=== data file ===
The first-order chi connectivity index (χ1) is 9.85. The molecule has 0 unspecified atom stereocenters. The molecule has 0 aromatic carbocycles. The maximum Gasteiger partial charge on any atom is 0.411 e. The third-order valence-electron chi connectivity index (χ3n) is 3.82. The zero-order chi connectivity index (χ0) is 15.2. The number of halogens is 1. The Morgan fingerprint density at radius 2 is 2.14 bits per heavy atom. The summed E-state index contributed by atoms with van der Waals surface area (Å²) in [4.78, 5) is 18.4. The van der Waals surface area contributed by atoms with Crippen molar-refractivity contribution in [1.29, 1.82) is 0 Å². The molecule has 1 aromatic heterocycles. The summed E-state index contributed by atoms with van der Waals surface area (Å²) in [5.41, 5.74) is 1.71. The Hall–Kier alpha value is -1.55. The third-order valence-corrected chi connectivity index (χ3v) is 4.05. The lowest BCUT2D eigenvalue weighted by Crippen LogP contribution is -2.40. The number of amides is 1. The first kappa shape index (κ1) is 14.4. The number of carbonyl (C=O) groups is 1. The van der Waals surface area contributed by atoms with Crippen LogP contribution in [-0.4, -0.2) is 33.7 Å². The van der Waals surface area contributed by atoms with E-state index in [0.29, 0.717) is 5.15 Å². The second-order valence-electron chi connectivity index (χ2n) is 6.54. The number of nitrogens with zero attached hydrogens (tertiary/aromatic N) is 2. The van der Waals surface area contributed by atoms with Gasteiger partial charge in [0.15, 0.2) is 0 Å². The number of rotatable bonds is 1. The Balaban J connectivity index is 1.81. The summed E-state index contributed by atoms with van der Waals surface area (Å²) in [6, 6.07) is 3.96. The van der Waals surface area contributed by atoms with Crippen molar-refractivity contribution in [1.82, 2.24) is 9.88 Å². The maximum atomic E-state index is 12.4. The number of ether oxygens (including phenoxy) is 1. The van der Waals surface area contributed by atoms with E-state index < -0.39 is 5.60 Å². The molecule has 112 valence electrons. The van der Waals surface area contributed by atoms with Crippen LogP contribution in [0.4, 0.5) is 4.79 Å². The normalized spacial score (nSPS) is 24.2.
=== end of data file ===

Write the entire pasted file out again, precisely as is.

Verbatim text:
The first-order chi connectivity index (χ1) is 9.85. The molecule has 0 unspecified atom stereocenters. The molecule has 0 aromatic carbocycles. The maximum Gasteiger partial charge on any atom is 0.411 e. The third-order valence-electron chi connectivity index (χ3n) is 3.82. The zero-order chi connectivity index (χ0) is 15.2. The number of halogens is 1. The Morgan fingerprint density at radius 2 is 2.14 bits per heavy atom. The summed E-state index contributed by atoms with van der Waals surface area (Å²) in [4.78, 5) is 18.4. The van der Waals surface area contributed by atoms with Crippen molar-refractivity contribution in [1.29, 1.82) is 0 Å². The molecule has 1 aromatic heterocycles. The summed E-state index contributed by atoms with van der Waals surface area (Å²) in [5.41, 5.74) is 1.71. The Hall–Kier alpha value is -1.55. The third-order valence-corrected chi connectivity index (χ3v) is 4.05. The lowest BCUT2D eigenvalue weighted by Crippen LogP contribution is -2.40. The number of amides is 1. The first kappa shape index (κ1) is 14.4. The number of carbonyl (C=O) groups is 1. The van der Waals surface area contributed by atoms with Crippen LogP contribution in [-0.4, -0.2) is 33.7 Å². The van der Waals surface area contributed by atoms with E-state index in [0.29, 0.717) is 5.15 Å². The second-order valence-electron chi connectivity index (χ2n) is 6.54. The number of nitrogens with zero attached hydrogens (tertiary/aromatic N) is 2. The van der Waals surface area contributed by atoms with Gasteiger partial charge in [0.15, 0.2) is 0 Å². The number of rotatable bonds is 1. The Balaban J connectivity index is 1.81. The summed E-state index contributed by atoms with van der Waals surface area (Å²) in [6, 6.07) is 3.96. The van der Waals surface area contributed by atoms with Crippen molar-refractivity contribution in [1.82, 2.24) is 9.88 Å². The maximum atomic E-state index is 12.4. The number of ether oxygens (including phenoxy) is 1. The van der Waals surface area contributed by atoms with E-state index < -0.39 is 5.60 Å². The molecule has 112 valence electrons. The van der Waals surface area contributed by atoms with Crippen LogP contribution in [0.4, 0.5) is 4.79 Å². The normalized spacial score (nSPS) is 24.2.